אחרי מות |Acharei Mot
Leora Wise, Israel
Parashat Acharei Mot describes the ritual practiced on Yom Kippur during the time of the beit hamikdash, the last sacred Temple destroyed in 70 CE. Once a year, on the Day of Atonement, the holiest of days in the Hebrew calendar, a scapegoat was used as a vessel upon which to foist the people's sins. Led off into the desert by a “designated man,” far away and out of sight, the scapegoat was ultimately sacrificed, cast off a cliff to meet its death and dismemberment. In this piece, I raise the scapegoat and the “designated man” from their thankless ritual anonymity and place them center stage, where one can consider their unfolding relationship and empathize with their shared fate.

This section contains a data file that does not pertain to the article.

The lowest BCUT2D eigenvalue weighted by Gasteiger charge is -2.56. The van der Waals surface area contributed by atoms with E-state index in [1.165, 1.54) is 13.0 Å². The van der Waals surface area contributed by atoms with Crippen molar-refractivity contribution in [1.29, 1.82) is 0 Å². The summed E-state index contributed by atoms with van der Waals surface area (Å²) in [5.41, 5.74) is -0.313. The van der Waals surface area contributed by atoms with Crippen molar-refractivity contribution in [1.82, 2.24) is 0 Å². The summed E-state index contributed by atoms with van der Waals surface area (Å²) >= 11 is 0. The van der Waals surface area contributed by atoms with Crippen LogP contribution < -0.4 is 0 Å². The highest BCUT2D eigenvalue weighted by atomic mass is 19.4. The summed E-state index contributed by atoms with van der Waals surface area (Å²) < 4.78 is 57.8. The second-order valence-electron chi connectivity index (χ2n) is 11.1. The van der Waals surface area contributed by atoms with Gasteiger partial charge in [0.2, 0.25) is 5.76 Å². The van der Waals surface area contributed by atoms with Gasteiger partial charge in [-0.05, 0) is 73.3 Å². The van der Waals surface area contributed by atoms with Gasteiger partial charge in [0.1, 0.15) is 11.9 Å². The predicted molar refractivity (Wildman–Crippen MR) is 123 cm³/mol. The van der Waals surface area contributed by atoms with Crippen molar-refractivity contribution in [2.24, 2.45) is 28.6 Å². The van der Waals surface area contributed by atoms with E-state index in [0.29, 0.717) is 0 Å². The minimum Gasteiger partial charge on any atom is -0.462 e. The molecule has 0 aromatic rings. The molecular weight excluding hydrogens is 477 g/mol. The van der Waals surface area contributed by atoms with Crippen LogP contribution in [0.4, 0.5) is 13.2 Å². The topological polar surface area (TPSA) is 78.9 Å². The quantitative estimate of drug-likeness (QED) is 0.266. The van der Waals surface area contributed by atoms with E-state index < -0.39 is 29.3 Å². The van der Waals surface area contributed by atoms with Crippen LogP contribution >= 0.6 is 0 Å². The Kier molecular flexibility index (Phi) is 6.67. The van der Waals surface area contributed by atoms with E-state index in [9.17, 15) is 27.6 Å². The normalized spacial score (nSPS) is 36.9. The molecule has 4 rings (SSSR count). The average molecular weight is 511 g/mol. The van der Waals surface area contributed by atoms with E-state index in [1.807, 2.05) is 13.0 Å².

Professional Background Leora Wise lives and works in Jerusalem. She is a storyteller whose medium spans etching, performance, and installation. Wise draws inspiration from myths, legends, family history, and Jewish lore. She performs and exhibits her work in Israel and abroad. Leora’s etchings are in the collections of the Israel Museum and Yale University.